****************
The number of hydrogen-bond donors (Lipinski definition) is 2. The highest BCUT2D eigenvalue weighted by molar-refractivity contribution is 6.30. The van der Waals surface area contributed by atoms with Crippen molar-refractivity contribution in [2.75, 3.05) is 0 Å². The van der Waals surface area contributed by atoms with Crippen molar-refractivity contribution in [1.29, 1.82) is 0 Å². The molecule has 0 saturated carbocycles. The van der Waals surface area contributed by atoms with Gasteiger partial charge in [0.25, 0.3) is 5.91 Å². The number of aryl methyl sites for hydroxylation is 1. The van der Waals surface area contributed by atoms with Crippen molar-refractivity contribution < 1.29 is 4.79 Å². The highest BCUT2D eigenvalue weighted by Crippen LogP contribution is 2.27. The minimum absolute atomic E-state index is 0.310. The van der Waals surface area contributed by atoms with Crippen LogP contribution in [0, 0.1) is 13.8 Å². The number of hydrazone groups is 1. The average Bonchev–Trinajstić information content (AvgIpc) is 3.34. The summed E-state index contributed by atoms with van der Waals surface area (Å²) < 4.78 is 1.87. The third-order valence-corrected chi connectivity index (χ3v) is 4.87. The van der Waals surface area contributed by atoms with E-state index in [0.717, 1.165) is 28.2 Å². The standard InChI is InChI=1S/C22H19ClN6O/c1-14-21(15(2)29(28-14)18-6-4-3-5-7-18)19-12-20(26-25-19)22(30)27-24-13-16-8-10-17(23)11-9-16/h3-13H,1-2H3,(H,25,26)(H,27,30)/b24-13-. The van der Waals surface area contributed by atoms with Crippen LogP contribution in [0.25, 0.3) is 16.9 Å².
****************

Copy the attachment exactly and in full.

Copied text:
The number of hydrogen-bond donors (Lipinski definition) is 2. The highest BCUT2D eigenvalue weighted by molar-refractivity contribution is 6.30. The van der Waals surface area contributed by atoms with Crippen molar-refractivity contribution in [2.75, 3.05) is 0 Å². The van der Waals surface area contributed by atoms with Crippen molar-refractivity contribution in [1.29, 1.82) is 0 Å². The molecule has 0 saturated carbocycles. The van der Waals surface area contributed by atoms with Gasteiger partial charge in [0.25, 0.3) is 5.91 Å². The number of aryl methyl sites for hydroxylation is 1. The van der Waals surface area contributed by atoms with Crippen molar-refractivity contribution < 1.29 is 4.79 Å². The highest BCUT2D eigenvalue weighted by Crippen LogP contribution is 2.27. The minimum absolute atomic E-state index is 0.310. The van der Waals surface area contributed by atoms with Crippen LogP contribution in [0, 0.1) is 13.8 Å². The number of hydrazone groups is 1. The average Bonchev–Trinajstić information content (AvgIpc) is 3.34. The summed E-state index contributed by atoms with van der Waals surface area (Å²) < 4.78 is 1.87. The third-order valence-corrected chi connectivity index (χ3v) is 4.87. The van der Waals surface area contributed by atoms with E-state index in [0.717, 1.165) is 28.2 Å². The standard InChI is InChI=1S/C22H19ClN6O/c1-14-21(15(2)29(28-14)18-6-4-3-5-7-18)19-12-20(26-25-19)22(30)27-24-13-16-8-10-17(23)11-9-16/h3-13H,1-2H3,(H,25,26)(H,27,30)/b24-13-. The van der Waals surface area contributed by atoms with Crippen LogP contribution in [0.25, 0.3) is 16.9 Å².